The ATO has recently published the top 5 mistakes made on SMSF annual returns (SARs) and how they can be avoided when lodging current and future SARs. We share these with you below and provide some of our own commentary around these topics:
Bank account not unique to the SMSF
A fund needs a bank account that is in the name of the fund to manage the SMSF operations, along with accepting contributions, rollovers of super and income from investments.
The account must be separate from any trustees’ individual bank accounts and any related employers’ or advisers’ bank accounts as it will protect the fund’s assets and ensure super payments can be made to the SMSF.
In today’s SMSF world, it is somewhat staggering that the ATO still has problems bank accounts not being unique to a SMSF. SISR 4.09A forms part of the compliance audit each year and requires an auditor to obtain evidence that the fund’s money and assets are held separately from money and assets held personally by the trustees or a standard employer-sponsor.
Providing an incorrect electronic service address (ESA)
An ESA allows an SMSF to receive electronic remittance advice and contributions if it has members receiving super from non-related employers. It consists of alphanumeric characters with a combination of upper and lower case characters and is case sensitive. It’s not an email address or the contact details of the SMSF messaging provider.
ESAs are going to play a growing role in the SMSF sector from 31 March 2021 where SuperStream will be extended to SMSF Rollovers, both incoming and outgoing with APRA regulated funds. As a result, many more SMSFs are going to be required to obtain an ESA, increasing the importance of getting this information right.
Not valuing SMSF’s assets at market value
SMSF assets need to be calculated at market value as at 30 June to prepare the fund’s accounts, statements and SAR. It is a requirement to follow the ATO’s valuation guidelines and when using these principles the regulator will generally accept the valuation provided for by trustees.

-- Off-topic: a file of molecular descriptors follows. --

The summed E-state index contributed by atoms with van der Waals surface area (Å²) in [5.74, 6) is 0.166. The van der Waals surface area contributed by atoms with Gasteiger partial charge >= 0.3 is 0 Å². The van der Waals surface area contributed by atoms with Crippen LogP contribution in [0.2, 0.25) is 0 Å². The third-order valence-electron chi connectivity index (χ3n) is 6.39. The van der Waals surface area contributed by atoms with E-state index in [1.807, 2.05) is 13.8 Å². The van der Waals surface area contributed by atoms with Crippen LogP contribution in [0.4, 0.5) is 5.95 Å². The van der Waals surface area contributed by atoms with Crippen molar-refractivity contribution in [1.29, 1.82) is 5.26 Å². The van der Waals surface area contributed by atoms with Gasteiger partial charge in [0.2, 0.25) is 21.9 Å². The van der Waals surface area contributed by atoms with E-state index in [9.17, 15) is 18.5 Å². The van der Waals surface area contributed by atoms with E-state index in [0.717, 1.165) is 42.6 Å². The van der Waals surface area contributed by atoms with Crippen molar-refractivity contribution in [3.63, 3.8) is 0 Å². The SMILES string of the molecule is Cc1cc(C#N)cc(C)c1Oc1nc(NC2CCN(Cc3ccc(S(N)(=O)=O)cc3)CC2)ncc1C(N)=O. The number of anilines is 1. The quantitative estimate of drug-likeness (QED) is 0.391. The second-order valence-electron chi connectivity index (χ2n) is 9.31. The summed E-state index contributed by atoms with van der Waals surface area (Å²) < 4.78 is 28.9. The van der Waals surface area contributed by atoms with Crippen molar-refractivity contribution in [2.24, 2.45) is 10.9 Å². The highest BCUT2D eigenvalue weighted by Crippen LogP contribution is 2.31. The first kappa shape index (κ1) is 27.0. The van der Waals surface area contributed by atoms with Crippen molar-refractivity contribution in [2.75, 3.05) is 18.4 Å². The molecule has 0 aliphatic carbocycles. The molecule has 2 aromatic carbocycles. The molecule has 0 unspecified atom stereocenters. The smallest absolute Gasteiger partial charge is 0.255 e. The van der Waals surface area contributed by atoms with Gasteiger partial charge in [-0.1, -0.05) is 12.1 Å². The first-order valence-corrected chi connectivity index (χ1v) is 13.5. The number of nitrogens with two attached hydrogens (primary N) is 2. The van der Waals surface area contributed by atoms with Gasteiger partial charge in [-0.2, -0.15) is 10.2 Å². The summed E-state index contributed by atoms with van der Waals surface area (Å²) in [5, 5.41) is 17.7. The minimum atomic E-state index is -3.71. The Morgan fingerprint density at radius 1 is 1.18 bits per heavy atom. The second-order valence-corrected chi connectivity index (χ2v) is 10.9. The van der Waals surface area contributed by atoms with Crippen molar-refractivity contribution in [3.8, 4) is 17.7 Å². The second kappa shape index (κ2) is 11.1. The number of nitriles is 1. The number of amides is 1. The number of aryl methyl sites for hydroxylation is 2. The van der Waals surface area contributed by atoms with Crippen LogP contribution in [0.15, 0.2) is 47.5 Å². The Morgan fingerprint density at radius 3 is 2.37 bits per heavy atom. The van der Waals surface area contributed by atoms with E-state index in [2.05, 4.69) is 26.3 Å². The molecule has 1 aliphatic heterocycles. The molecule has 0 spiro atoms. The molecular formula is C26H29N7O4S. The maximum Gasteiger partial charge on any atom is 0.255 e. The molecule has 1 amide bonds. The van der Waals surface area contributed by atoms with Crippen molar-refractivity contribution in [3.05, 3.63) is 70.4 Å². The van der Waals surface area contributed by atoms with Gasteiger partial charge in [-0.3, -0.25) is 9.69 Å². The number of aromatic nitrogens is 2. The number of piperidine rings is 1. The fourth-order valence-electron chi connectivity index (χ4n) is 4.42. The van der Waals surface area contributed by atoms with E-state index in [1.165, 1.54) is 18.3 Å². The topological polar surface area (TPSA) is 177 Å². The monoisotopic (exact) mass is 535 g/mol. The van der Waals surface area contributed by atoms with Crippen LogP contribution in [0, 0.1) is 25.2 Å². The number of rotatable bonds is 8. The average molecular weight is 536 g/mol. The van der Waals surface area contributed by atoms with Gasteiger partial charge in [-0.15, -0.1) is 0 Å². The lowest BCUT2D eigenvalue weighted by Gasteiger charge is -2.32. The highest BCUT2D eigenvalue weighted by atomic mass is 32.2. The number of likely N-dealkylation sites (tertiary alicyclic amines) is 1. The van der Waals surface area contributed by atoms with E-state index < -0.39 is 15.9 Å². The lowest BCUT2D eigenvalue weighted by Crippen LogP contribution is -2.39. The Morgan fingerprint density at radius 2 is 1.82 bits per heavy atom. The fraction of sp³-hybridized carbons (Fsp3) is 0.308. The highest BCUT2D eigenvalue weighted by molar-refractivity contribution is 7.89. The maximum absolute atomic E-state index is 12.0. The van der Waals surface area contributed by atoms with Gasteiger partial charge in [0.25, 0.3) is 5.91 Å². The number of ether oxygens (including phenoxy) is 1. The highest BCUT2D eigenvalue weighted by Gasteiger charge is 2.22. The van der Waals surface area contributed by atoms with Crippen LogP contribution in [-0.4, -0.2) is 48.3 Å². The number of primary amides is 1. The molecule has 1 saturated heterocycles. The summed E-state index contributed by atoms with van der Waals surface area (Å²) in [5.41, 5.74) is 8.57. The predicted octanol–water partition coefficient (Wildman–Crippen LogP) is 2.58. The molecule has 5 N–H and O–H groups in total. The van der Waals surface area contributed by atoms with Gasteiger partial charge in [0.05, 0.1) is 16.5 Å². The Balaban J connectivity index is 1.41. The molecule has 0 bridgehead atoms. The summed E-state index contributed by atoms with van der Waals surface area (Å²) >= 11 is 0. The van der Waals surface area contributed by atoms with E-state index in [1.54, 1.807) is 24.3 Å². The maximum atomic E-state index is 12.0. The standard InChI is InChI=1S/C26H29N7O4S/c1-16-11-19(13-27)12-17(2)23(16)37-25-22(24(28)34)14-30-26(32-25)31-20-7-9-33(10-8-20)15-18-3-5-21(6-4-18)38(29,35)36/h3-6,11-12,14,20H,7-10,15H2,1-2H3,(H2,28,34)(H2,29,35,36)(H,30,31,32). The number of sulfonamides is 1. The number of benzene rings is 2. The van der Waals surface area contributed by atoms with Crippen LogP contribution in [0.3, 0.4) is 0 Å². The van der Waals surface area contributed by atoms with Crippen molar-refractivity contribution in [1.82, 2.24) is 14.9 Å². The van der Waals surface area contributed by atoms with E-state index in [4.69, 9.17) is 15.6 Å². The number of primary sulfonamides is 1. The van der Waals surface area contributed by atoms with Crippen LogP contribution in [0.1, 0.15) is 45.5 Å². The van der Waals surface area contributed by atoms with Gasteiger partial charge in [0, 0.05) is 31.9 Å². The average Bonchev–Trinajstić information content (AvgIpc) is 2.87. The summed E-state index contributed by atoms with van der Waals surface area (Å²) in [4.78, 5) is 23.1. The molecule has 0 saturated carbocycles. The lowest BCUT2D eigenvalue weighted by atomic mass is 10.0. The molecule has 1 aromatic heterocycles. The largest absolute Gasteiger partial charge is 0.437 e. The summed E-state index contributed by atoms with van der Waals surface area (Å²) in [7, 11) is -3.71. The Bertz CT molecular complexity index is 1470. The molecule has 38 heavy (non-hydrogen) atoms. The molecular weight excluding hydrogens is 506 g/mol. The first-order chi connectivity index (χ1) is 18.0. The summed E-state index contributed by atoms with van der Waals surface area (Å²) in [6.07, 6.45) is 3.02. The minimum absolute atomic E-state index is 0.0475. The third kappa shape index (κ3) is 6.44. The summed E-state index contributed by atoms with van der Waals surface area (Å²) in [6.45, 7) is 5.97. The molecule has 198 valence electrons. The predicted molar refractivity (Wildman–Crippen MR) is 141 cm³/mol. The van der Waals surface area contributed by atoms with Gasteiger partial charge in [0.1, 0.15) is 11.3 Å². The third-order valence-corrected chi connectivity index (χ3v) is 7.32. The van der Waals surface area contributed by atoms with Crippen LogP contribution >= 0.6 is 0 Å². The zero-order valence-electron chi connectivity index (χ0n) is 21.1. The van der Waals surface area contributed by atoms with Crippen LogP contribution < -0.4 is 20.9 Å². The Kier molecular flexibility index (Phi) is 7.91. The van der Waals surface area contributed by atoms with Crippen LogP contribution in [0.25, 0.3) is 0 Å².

Accurate asset valuation is important to ensure your SMSF retains its complying fund status. Penalties may apply for inaccurate valuations as these can have an impact on your members’ balances.
Still problematic for the SMSF sector, becoming even more important from a regulatory viewpoint since the 1 July 2017 super reforms. As indicated by the ATO, inaccurate valuations can pose problems across the payment of income streams, which may prejudice the fund’s ability to claim ECPI and across various investment restrictions, failure to adequately value assets to market value could lead to the Commissioner applying the non-arm’s length income (NALI) rules, taxing the ordinary and statutory income of such assets at 45%.
Trying to lodge with zero assets
An SMSF is not legally established until the fund has assets set aside for the benefit of members. As a result the ATO won’t accept a SAR from an SMSF that has no assets unless the fund is being wound up.
For SMSFs in their first year of lodgement, where it has no assets set aside for the benefit of members, the fund can ask the Regulator to either cancel the fund’s registration or flag the SMSF’s record as Return not necessary (RNN).
It’s the old adage of ‘chicken and the egg, which comes first’ with many practitioners taking the natural ‘next step’ after ordering an SMSF trust deed to complete the TFN/ABN registration and have the fund regulated by the ATO. However, as the indicated above, the SMSF is a ‘trust’ and therefore trust law establishes that a trust is not in existence until it has assets. Conceptually, this becomes more of an issue where newly registered funds occur closer to 30 June. Practitioners need to manage this risk better with their SMSF clients, in particular in setting expectations for establishing the fund.
Lodging a SAR without auditor details
An approved auditor examines a SMSF’s financial statements and assesses the fund’s compliance with super law. An audit must be completed before the SAR can be lodged.
A SAR lodged without auditor’s details, will be suspended and not recognised as a lodgment. This will impact the complying status of the fund until the SAR is lodged with the required information.
Appoint an auditor at least 45 days before the SAR is due, to ensure the audit is completed in time to meet the lodgment date.
A recent development for the ATO following a push by auditors for access to information about the use of their ASIC SMSF auditor registration numbers. The has resulted in the ATO finding a range of cases where the audit has not been completed, creating a compliance issue for trustees and an even bigger problem for the professionals involved. It’s a positive and necessary step to ensure the SMSF sector remains robust with its regulatory compliance obligations.
In today’s SMSF environment, many of these mistakes are overcome through a greater focus of specialisation and with the use of technology available today within the SMSF sector. With a very small component of self-preparers, it will be interesting to understand where these errors are coming from within the sector and address potential problems with levels of competency to ensure that as an industry we keep moving towards a profession.